Consumer

Angie’s List: Early Warning Signs Of Car Trouble

jim-donovan-web Jim Donovan
Jim Donovan is a 13-time Emmy Award-winning consumer reporter w...
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By Jim Donovan

PHILADELPHIA (CBS) – We rely on our cars daily to get us around but frequently we tend to overlook the early warning signs that something is wrong with our vehicles.

Unfortunately, that can lead to costly repairs. In this week’s Angie’s List, Jim Donovan has the signs that your car is due for service.

If you want your car to last a long time routine maintenance is key. Most people get oil changes on a regular basis but frequently forget about other services the manufacturer recommends.

“This is potentially going to lead to problems. The best bet is to follow your owner’s manual on recommended service intervals,” said Angie’s List founder, Angie Hicks.

Because overlooking one thing can easily lead to a more expensive repair.

“For example, one member reported they needed to have a timing belt replaced. The bill was going to be about $600 and the customer didn’t want to spend the money. What ended up happened was the timing belt eventually broke and it resulted in about $2,000 worth of repairs once it was all said and done,” said Hicks.

And don’t ignore early warning signs.

“The biggest signs that you need to look for to take your car into get serviced would be warning lights on the dash. There are things like check engine lights, low oil lights, tire pressure lights now those are the things you want to look for on your dash to be aware and cognizant of what’s happening on the dash board,” said Auto Repair Shop Owner, Robert Waeiss.

More from Angie:

Look for these warning signs that your car may need inspection or repairs:

· Warning light indicators: If the “Check engine” light or “Service Engine Soon” light illuminates on your vehicle’s dash, call your mechanic.

Squealing or grinding sounds when coming to a stop. This can indicate your brake pads, rotors or calipers are on their last leg and need to be serviced as soon as possible · Oil spots under your car. An oil leak can be dangerous to your car’s lifespan. Without proper lubrication from oil, your car’s performance is undermined and the engine can eventually lock up.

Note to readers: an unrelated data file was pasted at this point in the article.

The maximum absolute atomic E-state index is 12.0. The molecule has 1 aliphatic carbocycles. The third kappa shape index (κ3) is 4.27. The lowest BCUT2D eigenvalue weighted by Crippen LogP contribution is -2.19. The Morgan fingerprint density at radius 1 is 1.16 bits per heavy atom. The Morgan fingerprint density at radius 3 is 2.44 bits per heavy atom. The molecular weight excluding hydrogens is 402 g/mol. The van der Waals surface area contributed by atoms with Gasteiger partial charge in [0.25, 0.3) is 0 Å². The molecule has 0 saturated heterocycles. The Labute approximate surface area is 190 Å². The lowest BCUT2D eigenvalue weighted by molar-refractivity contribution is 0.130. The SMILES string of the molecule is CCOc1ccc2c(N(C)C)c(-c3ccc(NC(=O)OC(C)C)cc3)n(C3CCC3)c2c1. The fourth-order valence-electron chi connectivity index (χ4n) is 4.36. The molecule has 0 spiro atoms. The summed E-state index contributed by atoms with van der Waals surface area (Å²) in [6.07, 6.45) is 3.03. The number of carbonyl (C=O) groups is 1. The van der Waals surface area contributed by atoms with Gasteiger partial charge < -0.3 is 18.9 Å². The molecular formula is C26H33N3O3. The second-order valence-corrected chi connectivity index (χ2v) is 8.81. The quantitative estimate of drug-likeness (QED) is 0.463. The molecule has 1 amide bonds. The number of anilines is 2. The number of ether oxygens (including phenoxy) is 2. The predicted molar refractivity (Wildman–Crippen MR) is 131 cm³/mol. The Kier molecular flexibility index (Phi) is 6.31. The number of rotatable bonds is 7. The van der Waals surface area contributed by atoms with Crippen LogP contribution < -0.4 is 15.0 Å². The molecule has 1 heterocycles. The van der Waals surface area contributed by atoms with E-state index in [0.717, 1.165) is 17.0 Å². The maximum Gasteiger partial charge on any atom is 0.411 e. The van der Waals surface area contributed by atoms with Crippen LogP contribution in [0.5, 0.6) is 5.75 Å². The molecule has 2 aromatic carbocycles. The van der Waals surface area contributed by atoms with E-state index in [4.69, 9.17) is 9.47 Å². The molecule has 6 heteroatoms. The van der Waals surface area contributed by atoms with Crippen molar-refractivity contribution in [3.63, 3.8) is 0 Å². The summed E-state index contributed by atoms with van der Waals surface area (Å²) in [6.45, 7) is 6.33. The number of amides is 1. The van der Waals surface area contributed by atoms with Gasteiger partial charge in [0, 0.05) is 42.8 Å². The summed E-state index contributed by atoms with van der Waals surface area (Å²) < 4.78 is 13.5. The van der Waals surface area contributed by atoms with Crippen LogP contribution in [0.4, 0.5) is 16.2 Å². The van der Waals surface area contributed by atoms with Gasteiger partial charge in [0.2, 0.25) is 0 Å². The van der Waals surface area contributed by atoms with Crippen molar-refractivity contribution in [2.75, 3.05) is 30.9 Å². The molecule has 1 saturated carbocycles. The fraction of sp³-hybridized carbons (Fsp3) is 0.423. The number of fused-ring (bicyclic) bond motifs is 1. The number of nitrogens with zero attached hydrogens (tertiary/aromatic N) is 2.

· Green liquid leaking from your engine. Radiator coolant, which helps maintain engine temperature, is usually dyed green by the manufacturer for safety. If you have a coolant leak, your engine could overheat, which can mean thousands of dollars in repairs. Leaked coolant can also poison pets.

· Slow starting. This could mean that your battery is dead or dying.

· Excessive vibration while driving. If your car is vibrating more than normal it could be a sign that you need new tires or your tire alignment adjusted.

· Car is running unusually loud. This could be an indicator that you need a new muffler.

· Squealing noise when you start the car or turn on the A/C. This could be the sign of a bad serpentine belt, which helps provide power to essential components such as the power steering, water pump or alternator

Angie’s List Tips for finding reliable car repair:

· Find a good shop before you need one: Don’t wait until your car is on the blocks to find a mechanic. Doing your homework and developing a long-term relationship with a mechanic/service shop will help you avoid being rushed into a last-minute decision. You’ll also be first in line for emergency service and cost savings.

Specialty service: A full-service shop may be able to handle most of your needs, but if you need a highly specialized service, do some research to find the right specialist. If you · have a good and long-term relationship with a full-service shop, you’ll likely find at least one good recommendation there.

· Read and follow the manual: If you read nothing else in the manual that comes with your car, read the preventative maintenance schedule about tires and follow it. Know what type of tires your car has.

· Get it in writing: Get a written estimate before authorizing repairs. Request that all replaced parts be returned and insist on a detailed invoice of work done, including an itemized description of parts and labor charges.

· Check licensing & certification: State or local law may require that a shop be licensed or registered. ASE (Automotive Service Excellence) certified mechanics must have two years of experience and pass an exam to become certified.

· Warranty work: Determine if your warranty requires you to use a specific dealership or shop. If you use another source, keep all receipts in case your warranty coverage is questioned.

· Diagnosis: Many auto service shops charge a diagnostic fee to determine what ails your vehicle. Some may reduce or forgive that fee if you have the work performed there. Always ask why a repair is needed.

· Get a second opinion: On expensive or complicated repairs, get a second estimate. If you decide to have the work performed elsewhere, be aware that you may have to pay another diagnostic charge.

· Before you leave the shop: After repairs are finished, get a complete repair order that describes the work done. Ask to see any old parts. Some states require mechanics to give you any parts they have removed from your car unless the warranty requires they be sent back to the manufacturer.

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